Archive for September, 2019

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Embodiment, Part 1

 All things came into being through him, and without him not one thing came into being. What has come into being in him was life, and the life was the light of all people. John 1:3-4

In order to reflect on our death and dying, I want to start by sharing my view on how our earthly lives begin. I vainly claim this to be “my” view, although as with all of “my” thoughts, they are far from original to me. I borrow heavily from many contemplative authors and teachers, including Fr. Richard Rohr, James Finley, Cynthia Bourgeault, Thomas Merton, and others, as well as the teachings of Jesus and the biblical authors. “My” thoughts are formed from my limited understanding of theirs, and that synthesis may not always be true to their insights nor helpful to you. I offer this as fodder for your own ruminations about life, dying, and death.

We have an eternal nature that was never born and will never die. That part of us is our soul. It is a unique expression of the spirit of God, which is the same spirit that “swept over the face of the waters”[1] at the dawn of creation. In the Hebrew language of the Old Testament, the word translated as spirit is rauch, which also means air, breath, and wind. It is the entry of spirit into the material of the earth that causes creation to spring forth into what we know as life. In the creation story at the beginning of the Gospel of John, the resulting creation is referred to as the Logos, which is Greek for Word. This Word is the spirit in an earthly body, or embodiment. The image of God’s creating power as Word follows from the Genesis description of creation occurring at God’s verbal command: “And God said, let there be…” This Word can perhaps be better understood as a strong, creative, vibratory impulse – an energy field – more than simply spoken words as we understand them. Our human ears only hear sounds in a very limited vibrational frequency range, but waves of energy exist along an infinite scale above and below our auditory limits. They arrange and rearrange matter in ways that we often consider destructive. Think, for example, of earthquakes, tsunamis, tidal waves, and storm fronts. These are powerful waves pulsing across the earth, often recreating whatever existed before it. A small-scale example of this is often the theme of science fair projects where a student shows how different sound waves arrange grains of sand on a hard surface into different patterns. Those patterns are consistent with and unique to the frequency of the energy, rearranging the sand as the wave frequency changes.

The point is that a part of God’s animating spirit – our soul – embodies itself in earthly garb in order to become the life we know as us. This is how we begin. Like Jesus, we are a perfect and unique blend of spirit and matter. Our physical body is animated by our ethereal soul. Unlike Jesus, however, we become so consumed in the physical nature of our being that we neglect, ignore, and even deny our spiritual nature. There is a story I’ve read in various forms where an older sibling, perhaps three or four years old, asks his younger sibling to tell him about God because he is starting to forget. By the time we begin school, by the time our intellectual functions of reason and logic begin to develop, we lose connection with the spirit and spiritual life which first animated our existence. Our ego takes root and focuses our conscious attention on the material aspects of our lives, or that which makes us comfortable, rich, famous, or otherwise desirable to others. Of course, none of what makes us comfortable, rich, famous, and desirable is inherently bad, but it is all a part of the earth and will die with our body.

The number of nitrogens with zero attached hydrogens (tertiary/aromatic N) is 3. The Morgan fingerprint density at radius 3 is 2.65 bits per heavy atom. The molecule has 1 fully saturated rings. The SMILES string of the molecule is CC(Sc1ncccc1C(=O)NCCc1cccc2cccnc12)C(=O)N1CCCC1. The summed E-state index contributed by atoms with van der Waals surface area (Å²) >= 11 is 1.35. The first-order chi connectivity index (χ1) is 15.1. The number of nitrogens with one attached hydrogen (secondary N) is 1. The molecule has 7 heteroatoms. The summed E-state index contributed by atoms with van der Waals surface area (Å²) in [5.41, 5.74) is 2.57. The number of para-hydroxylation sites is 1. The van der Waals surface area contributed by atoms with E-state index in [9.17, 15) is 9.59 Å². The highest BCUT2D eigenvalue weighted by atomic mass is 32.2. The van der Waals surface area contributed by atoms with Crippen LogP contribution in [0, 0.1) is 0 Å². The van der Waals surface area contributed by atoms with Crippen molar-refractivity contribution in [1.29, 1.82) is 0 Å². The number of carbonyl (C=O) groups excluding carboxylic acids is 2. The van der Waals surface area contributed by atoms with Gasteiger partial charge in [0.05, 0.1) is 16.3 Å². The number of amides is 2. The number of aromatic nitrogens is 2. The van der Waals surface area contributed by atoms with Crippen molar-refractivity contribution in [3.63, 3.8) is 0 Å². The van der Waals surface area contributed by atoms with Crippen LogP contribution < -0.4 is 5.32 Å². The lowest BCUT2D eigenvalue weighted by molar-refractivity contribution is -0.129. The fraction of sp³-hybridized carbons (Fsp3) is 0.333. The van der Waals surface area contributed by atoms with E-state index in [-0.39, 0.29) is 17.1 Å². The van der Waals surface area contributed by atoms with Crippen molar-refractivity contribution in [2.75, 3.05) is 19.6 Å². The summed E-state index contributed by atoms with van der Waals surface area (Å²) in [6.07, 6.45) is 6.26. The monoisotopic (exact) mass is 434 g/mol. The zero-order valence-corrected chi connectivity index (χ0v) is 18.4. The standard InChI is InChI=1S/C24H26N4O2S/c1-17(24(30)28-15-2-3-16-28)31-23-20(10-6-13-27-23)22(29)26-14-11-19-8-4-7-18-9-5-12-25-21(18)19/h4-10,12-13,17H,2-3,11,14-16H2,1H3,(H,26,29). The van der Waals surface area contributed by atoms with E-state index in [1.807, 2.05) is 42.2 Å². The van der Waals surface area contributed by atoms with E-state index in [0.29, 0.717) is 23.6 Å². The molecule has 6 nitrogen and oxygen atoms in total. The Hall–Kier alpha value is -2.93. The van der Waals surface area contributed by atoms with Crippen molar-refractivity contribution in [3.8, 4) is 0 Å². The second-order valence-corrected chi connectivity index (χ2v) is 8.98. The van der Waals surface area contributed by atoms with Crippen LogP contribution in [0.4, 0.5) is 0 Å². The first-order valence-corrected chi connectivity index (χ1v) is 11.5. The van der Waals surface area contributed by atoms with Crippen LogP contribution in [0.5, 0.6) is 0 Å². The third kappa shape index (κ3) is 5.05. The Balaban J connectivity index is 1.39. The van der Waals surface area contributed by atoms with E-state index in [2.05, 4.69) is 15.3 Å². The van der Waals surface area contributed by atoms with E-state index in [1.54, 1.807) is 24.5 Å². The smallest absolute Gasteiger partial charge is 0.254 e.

This, then creates much of our fear of death – that we will lose our stuff, as well as everything we identified with during our earthly existence. The seduction of the temporal things of the earth leads us to overly identify with what will necessarily be annihilated at our physical death. Like the folks at the funeral of a rich man wondering how much of his fortune he left behind – he left all of it. When we forget about our eternal, spiritual nature, we fear there will be nothing left of us when we die. In actuality, our true self will remain, as it always has. As we learn to identify more with our eternal, spiritual nature, our dread of physical death lessens.

This is the 2nd in the series of Life Notes titled, If I Should Die Before I Wake. I invite your thoughts, insights, and feedback via email at ghildenbrand@sunflower.com, or through my website, www.ContemplatingGrace.com. At the website, you can also sign up to have these reflections delivered to your Inbox every Thursday morning, if you are not receiving them in another manner.

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[1] Genesis 1:2

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If I Should Die Before I Wake

 Now I lay me down to sleep, I pray the Lord my soul to keep;

If I should die before I wake, I pray the Lord my soul to take.

 –Bedtime prayer for children

This week I begin a new series of Life Notes titled If I Should Die Before I Wake. In the coming months I will reflect upon topics related to death and dying. I intend to explore the various types of deaths we go through and witness during our lives on earth, as well as delving into speculations about heaven and hell, resurrection, an afterlife, and other related topics. I enter this discussion not as an expert, but as one intimately impacted by these issues and curious enough to explore them in some detail. As always, I invite your thoughts, insights, and feedback. You can communicate with me directly via email at ghildenbrand@sunflower.com, or you can comment through my website, www.ContemplatingGrace.com. At the website, you can also sign up to have these reflections delivered to your Inbox every Thursday morning, if you are not receiving them in another manner.

The thought of death makes most of us squirm. We sometimes fear if we talk too much about it, we may invite it to come closer. We know that everyone and everything dies, and in many ways we have been in a process of dying since taking our first breath on earth. We joke that the only two certainties in life are death and taxes. One of my mentors, Jim Finley, likes to say that our death is “in the mail,” meaning it is on its way. Even when death is likely decades away, each passing day draws it closer. Death is frightening because of its uncertainty and unknowability. We do not know when it will arrive, in what manner, under what circumstances, or what lies beyond. It hangs like a dismal shroud over everything good, beautiful, and joyful in our lives.